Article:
That’s why the number of breaches continues to grow each year, and one of the methods in which they’re accomplished is through phishing. In a new report released by PhishLabs, data from Q1 to Q2 in 2017 shows a staggering rise, and the likelihood that it will slow down is slim.

In the study, it was learned that overall phishing volume grew 41% between the first and second quarters of this year, and the financial industry was the largest target, making up 33% of all phishing threats between April and June of 2017.

CyberheistNews Vol 7 #41

Ransomware Spear Phishing Attack Used To Hide 60M Cyberheist

In a classic "divert their attention", the Taiwan Far East Bank was first attacked with spear phishing emails that pointed to malicious executables, which were clicked on by employees. These .exe files gathered the credentials of the employees and turned off the security software that was used in the bank.

Only then, the attackers got access to the systems that allowed 60 million dollars in transactions. And to hide their activity, the bad guys kicked off pseudo ransomware during the whole process. The Hermes strain encrypts more files than usual and slows the infected workstation down to a crawl. There is also no way to decrypt the files and no ransom notes were left.

KnowBe4 Customer: "I’m not happy at all. More like ecstatic."

In our series "What customers say about us" here is another email with feedback that I got when I asked if they were a happy camper. We will let the customer speak for himself:

"I’m thankful I ran into Perry Carpenter at the June Gartner Summit. Otherwise, I would not have engaged with Knowbe4.

"Within weeks of becoming customers, we ran a baseline phishing test, put in place core training, and plans for 2018. The system has proven easy to use and has capabilities we wanted, but could never find elsewhere. We abandoned SANS as their system was too hard to use, and lacked features.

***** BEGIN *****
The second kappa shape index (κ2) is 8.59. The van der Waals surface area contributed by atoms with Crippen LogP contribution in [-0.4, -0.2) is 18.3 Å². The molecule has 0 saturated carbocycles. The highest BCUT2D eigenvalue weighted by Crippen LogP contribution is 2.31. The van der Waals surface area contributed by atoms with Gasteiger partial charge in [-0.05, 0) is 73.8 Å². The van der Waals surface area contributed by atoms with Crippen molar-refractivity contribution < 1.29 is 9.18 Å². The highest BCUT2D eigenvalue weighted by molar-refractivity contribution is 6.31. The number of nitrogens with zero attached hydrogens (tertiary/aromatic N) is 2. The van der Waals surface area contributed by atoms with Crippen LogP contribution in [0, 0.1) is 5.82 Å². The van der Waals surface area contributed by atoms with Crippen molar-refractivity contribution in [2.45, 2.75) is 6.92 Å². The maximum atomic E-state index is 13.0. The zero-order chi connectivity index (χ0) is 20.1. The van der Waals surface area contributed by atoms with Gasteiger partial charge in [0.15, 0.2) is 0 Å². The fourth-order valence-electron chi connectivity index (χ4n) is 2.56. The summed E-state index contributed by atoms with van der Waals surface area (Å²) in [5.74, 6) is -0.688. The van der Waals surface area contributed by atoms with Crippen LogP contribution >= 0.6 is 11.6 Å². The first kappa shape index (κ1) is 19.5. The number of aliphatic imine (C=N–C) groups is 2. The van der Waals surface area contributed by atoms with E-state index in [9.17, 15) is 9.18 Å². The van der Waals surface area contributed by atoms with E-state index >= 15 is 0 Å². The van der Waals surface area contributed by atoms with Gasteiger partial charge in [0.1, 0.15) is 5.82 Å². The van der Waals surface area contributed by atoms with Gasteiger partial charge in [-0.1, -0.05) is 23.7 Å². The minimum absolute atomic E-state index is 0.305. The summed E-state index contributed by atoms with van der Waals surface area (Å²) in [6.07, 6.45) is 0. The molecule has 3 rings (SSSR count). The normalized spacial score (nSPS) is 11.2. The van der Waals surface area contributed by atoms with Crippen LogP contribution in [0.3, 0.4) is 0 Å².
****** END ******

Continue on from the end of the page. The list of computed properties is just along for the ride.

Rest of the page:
"The level of innovation in your platform is remarkable, and so is the level of value. Your product team seems to understand what a security team wants and needs. That kind of focus is rare in my experience, and I hope it continues!

New Worry For CEOs: A Career-Ending Cybersecurity Breach

Corporate chiefs get more involved in defense against hackers, fearing a cybersecurity breach could cost their jobs, hurt their businesses.

Vanessa Fuhnmans wrote an excellent heads-up for CEOs in the Wall Street Journal. I recommend you send your CEO a link to this article if they have not seen it yet. (Remember that WSJ does have a paywall)   Link to WSJ Article

"Cyber threats have zoomed to the top of chief executives’ worry lists for fear a data breach could cost them their jobs and take down their businesses.

Watch Out For This New Amazon Phishing/Phone Password Scam

 

So here’s a new one: a spoofed Amazon email claiming that Amazon has detected an unauthorized attempt to reset the password on the recipient’s account. A six digit code is provided along with instructions to call a phone number to “verify your identity.” A copy of this phish is above.